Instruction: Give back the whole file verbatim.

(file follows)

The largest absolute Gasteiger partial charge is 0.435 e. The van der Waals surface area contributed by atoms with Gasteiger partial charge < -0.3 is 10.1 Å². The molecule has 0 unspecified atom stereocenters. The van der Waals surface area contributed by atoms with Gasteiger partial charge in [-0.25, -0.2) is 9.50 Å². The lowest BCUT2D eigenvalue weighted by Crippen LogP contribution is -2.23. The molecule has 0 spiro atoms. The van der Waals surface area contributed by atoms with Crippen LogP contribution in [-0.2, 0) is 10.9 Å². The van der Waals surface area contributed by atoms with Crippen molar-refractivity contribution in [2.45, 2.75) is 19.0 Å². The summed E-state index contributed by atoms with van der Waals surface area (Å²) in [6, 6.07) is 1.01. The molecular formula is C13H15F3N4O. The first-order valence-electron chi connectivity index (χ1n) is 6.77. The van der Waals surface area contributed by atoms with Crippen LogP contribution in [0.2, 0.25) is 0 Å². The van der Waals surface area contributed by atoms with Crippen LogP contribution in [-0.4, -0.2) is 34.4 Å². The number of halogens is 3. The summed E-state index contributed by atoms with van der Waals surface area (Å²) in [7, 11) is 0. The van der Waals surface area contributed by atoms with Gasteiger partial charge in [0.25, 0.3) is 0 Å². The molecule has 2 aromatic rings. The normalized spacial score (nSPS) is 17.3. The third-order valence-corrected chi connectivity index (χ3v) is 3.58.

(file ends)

The largest absolute Gasteiger partial charge is 0.435 e. The van der Waals surface area contributed by atoms with Gasteiger partial charge < -0.3 is 10.1 Å². The molecule has 0 unspecified atom stereocenters. The van der Waals surface area contributed by atoms with Gasteiger partial charge in [-0.25, -0.2) is 9.50 Å². The lowest BCUT2D eigenvalue weighted by Crippen LogP contribution is -2.23. The molecule has 0 spiro atoms. The van der Waals surface area contributed by atoms with Crippen LogP contribution in [-0.2, 0) is 10.9 Å². The van der Waals surface area contributed by atoms with Crippen molar-refractivity contribution in [2.45, 2.75) is 19.0 Å². The summed E-state index contributed by atoms with van der Waals surface area (Å²) in [6, 6.07) is 1.01. The molecular formula is C13H15F3N4O. The first-order valence-electron chi connectivity index (χ1n) is 6.77. The van der Waals surface area contributed by atoms with Crippen LogP contribution in [0.2, 0.25) is 0 Å². The van der Waals surface area contributed by atoms with Crippen LogP contribution in [-0.4, -0.2) is 34.4 Å². The number of halogens is 3. The summed E-state index contributed by atoms with van der Waals surface area (Å²) in [7, 11) is 0. The van der Waals surface area contributed by atoms with Gasteiger partial charge in [0.25, 0.3) is 0 Å². The molecule has 2 aromatic rings. The normalized spacial score (nSPS) is 17.3. The third-order valence-corrected chi connectivity index (χ3v) is 3.58.